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World - Europe

Chechens say they downed 2 jets; Moscow denies claim

Russian forces
Russian forces closed down the highway leading into the neighboring republic of Ingushetia  

October 23, 1999
Web posted at: 10:24 p.m. EDT (0224 GMT)

In this story:

Albright to call Russian foreign minister Sunday

Russian attacks kill 163 in 34 hours, Chechens say


From staff and wire reports

GROZNY, Russia (CNN) -- Chechen fighters claimed they shot down two Russian warplanes in separate actions Saturday, but Moscow denied the claims.

Meanwhile, Russian forces bombed and fired rockets on rebel positions in the breakaway republic.

The clashes come amid growing international criticism of the Russian offensive. Russian officials defended the Chechnya operation, saying it was a war against terrorism.

Albright to call Russian foreign minister Sunday

Russia's future

Albright to discuss Chechnya concerns with Russia's Ivanov

VideoCorrespondent Steve Harrigan reports that Russian forces have been securing all the highways in and out of Chechnya as part of what they say is an 'anti-terrorist' campaign
Windows Media 28K 80K

The U.S. State Department said Secretary of State Madeleine Albright will call Russian Foreign Minister Igor Ivanov on Sunday to register the administration's "growing concern" about the situation. Albright is returning to Washington this weekend from a trip to Africa.

State Department Spokesman James Foley told CNN that Albright's message will be that the United States believes the "tragedy in Grozny really underlines the need to move to a political solution and to get a dialogue going" between the Chechens and Russians.

On Friday, a senior Clinton administration official told the Russian ambassador to the United States that Washington views Moscow's escalating campaign in Chechnya as unacceptable.

In Berlin, German Chancellor Gerhard Schroeder condemned the "massacre on the Grozny marketplace," and German politicians urged sanctions against Russia.

Former German Defense Minister Volker Ruehe, in an interview with the Bild am Sonntag newspaper, called for freezing Western loans to Russia.

Russian officials reacted angrily to the foreign criticism. Ivanov told European and Mideast policy makers in Mallorca that the only way to protect Russian security was through "war against the terrorists."

Gennady Seleznyov, the speaker of the lower house of parliament, said neither the United States nor any other NATO country has the "moral right to tell Russia how to settle the acute conflict in the North Caucasus "since they bombed the Yugoslavia forces during the Kosovo crisis this spring,"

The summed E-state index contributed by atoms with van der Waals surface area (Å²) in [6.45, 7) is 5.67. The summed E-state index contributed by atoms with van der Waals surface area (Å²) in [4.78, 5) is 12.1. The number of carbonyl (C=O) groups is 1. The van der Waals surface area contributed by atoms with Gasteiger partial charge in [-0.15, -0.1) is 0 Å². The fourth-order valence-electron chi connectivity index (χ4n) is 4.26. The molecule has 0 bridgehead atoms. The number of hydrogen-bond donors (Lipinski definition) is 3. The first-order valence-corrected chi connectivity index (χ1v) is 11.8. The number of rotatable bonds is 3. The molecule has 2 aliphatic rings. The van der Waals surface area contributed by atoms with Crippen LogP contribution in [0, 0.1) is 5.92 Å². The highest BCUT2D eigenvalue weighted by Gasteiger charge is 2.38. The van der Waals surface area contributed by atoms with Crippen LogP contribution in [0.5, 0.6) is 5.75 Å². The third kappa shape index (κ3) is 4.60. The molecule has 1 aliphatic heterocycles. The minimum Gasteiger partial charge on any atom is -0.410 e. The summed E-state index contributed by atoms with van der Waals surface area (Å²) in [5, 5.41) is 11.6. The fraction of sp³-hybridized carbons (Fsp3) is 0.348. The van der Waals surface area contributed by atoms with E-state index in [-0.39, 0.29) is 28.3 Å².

Russian attacks kill 163 in 34 hours, Chechens say

The Chechen Health Ministry said 163 people had been killed and 380 injured by Russian air and artillery bombardment on Friday and Saturday, the Interfax news agency reported. The toll could not be independently confirmed.

On Saturday, Chechen fighters dug trenches in Grozny, the capital. Commanders have said they expected an assault by Russian troops that were massed less than eight miles from the city.

Russian media reported that some 10,000 more soldiers were being sent to Chechnya to bring the total troop strength to 100,000.

Some official Chechen agencies, including the traffic police, have been evacuated from their Grozny headquarters. Civilians continued to leave Grozny on Saturday, fearing an attack by Russian troops.

But witnesses in Chechnya on Saturday confirmed to CNN that Russian troops had sealed off the last highway into and out of the rebel republic. Russian tanks closed off the road into the neighboring republic of Ingushetia, but it was unclear if they intended to prevent refugees from leaving.

The Russian Defense Ministry had not confirmed the latest highway closing.

The desperation to get out of Chechnya was heightened by Thursday's rocket attack on an outdoor market that killed dozens.

After initially denying any involvement in the attack, Russian officials said the market was a weapons bazaar.

The Chechen command said its troops shot down one fighter- bomber north of Grozny, and a second jet southwest of the Chechen capital.

Russia's air force said its planes had bombed rebel bases Saturday, but denied it had lost any planes. Chechen fighters have shot down three Russian warplanes in recent weeks.

The pilot of the first plane was seen bailing out and appeared to have landed behind Russian lines, while the fate of the crew of the second jet was unknown, the Chechen command said.

Russia sent troops into Chechnya at the end of September, following weeks of airstrikes, with the declared aim of eliminating militants who invaded neighboring Dagestan this summer and were blamed for a series of apartment explosions in Russia that killed some 300 people.

But increasingly, the Russian offensive appears aimed at restoring control over Chechnya.

On Saturday, bombs were heard exploding north of Grozny, and a spokesman at Chechnya's operational press service said that Russian artillery had targeted the city of Argun, 10 miles east of Grozny, in the morning.

Correspondent Steve Harrigan and Reuters contributed to this report.

Grozny market attack claims 'scores' of lives
October 21, 1999
Russians shell outskirts of Grozny
October 20, 1999
Russian planes destroy Chechen rebel convoy, killing 40
October 19, 1999
Chechen forces fortify beleaguered capital city
October 18, 1999
Chechen president talks peace, readies for war
October 17, 1999
Chechnya says it shot down third warplane
October 15, 1999
Report: Russian troops corner Chechen leader in arms-length campaign
October 12, 1999

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CaspianNet: Dagestan Republic
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